Spartans Will Go Bowling
November 24, 2012

The University of Minnesota football team’s offense came out flat at the start of the Michigan State game on November 24 and stayed that way throughout the 26-10 home loss.

By halftime, the Gophers trailed 13-7, the team’s only points coming from Aaron Hill’s 33-yard run after he intercepted an Andrew Maxwell pass and ran 33 yards for a touchdown. The offense, meanwhile, had only 22 yards rushing and 31 yards via the pass. Things got no better during the break, as coach Jerry Kill suffered a seizure and did not return to finish the game.

Many of the announced 44,194 in attendance would have done themselves a favor by also exiting at the half as the Gophers went on to execute the worst offensive performance since 1974 and the worse by a Big 10 team in five years.

Freshman quarterback Phil Nelson’s poor performance in prior games had been excused as jitters before hostile crowds on the road. But against the Spartans, he was treated to the friendly confines of TCF Bank Stadium. The result was 23 passes and 13 completions. Unfortunately, three of his passes were completed to Spartan defenders. He looked every inch of a timid 19-year-old who last year at this time was throwing passes at Mankato West High School.

Nelson wasn’t the only Gopher who was overmatched. It was a question of which team had the better personnel. Clearly, it was not Minnesota. As what usually happens in Minnesota this time of year, the Gophers lack of depth is showing. Minnesota more often than not is able to recruit 22 decent players to man the starting positions. Such was the case this season as the Gophers rattled off four victories against non-Big 10 opponents. Into the conference portion of the schedule, injury, defection, and fatigue took their toll on the team’s regulars. Bench strength, as usual, was thin. Recruitment of role-players has been lacking at Minnesota since the advent of two-platoon football. Each year, the bench is staffed with anonymous players who come and go from the program with little notice.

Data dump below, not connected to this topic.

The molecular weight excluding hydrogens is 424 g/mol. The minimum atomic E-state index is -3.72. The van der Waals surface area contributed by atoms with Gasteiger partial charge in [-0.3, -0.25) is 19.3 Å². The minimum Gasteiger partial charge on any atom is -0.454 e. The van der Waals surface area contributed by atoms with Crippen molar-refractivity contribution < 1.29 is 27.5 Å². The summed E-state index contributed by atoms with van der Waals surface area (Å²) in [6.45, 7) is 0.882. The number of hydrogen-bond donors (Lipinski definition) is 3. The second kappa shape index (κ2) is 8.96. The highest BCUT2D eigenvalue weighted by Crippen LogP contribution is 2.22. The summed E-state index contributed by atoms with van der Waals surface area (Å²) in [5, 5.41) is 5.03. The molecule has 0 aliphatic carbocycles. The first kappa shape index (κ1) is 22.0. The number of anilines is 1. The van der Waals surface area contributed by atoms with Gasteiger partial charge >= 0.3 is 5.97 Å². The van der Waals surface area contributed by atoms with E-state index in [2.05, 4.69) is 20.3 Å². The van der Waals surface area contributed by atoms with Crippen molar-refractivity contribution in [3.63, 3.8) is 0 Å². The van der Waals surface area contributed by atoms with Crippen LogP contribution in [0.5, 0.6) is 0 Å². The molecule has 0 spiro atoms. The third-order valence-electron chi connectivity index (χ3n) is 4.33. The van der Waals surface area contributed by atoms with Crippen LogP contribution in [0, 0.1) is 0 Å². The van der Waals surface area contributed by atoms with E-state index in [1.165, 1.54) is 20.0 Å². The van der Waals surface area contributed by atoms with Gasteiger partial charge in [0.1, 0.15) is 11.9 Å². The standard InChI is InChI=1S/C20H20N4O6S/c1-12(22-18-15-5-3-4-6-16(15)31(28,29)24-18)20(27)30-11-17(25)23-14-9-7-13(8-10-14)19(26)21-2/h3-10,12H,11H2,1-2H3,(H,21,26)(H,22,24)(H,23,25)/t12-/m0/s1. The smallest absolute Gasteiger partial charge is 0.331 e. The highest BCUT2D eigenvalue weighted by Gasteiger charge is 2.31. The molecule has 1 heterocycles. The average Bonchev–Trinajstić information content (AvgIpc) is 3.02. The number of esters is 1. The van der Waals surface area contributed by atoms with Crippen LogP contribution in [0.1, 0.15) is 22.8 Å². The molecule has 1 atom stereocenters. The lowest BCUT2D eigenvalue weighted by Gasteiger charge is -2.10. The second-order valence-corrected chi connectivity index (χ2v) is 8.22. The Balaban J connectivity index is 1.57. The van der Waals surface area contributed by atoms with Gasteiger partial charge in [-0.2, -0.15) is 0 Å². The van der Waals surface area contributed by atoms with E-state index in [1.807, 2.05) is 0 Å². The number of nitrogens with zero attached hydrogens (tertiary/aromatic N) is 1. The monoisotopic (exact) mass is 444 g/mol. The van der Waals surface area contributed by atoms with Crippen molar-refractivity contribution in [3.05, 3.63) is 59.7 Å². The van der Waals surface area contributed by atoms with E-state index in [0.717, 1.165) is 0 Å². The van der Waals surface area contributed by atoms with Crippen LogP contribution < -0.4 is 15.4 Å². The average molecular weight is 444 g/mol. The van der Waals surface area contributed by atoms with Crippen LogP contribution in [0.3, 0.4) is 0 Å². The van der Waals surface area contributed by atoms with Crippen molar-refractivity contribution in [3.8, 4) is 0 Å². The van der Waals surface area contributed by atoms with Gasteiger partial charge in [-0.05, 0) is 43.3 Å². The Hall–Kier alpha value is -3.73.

Depth has been the problem with the Gopher football program since the glory days of Murray Warmath. Today, when injury stalks the team, the philosophy of “next man up” does not work because the next man up is incapable of filling the shoes of his predecessor. Until Minnesota is able to find the next man through recruitment, red-shirting, or walk-ons, the program will languish.

This season, the Gophers philosophy of “next man up” proved to be lacking because the next man was incapable of replacing his predecessor. When injury struck, the team was unable through recruitment, red-shirting, or walk-ons to find capable replacements.

Minnesota was fortunate to become bowl-eligible relatively early, had no pressing need to exercise competency against Nebraska and Michigan State, and did not.

Spartan All-Big-10 running back La’Veon Bell rushed 35 times for 266 yards, including five runs of more than 10 yards. The Michigan State defense kept the Gopher offense on its heels and easily won the battle of the trenches.

“We ran the ball the best we have all season,” commented MSU coach Mark Dantonio. “Our game plan was to run the ball and make our own breaks.” He indicated the passing game was limited because his quarterback, Andrew Maxwell, was suffering from a “severely bruised” throwing arm.

With the victory, Michigan State, too, became bowl-eligible.

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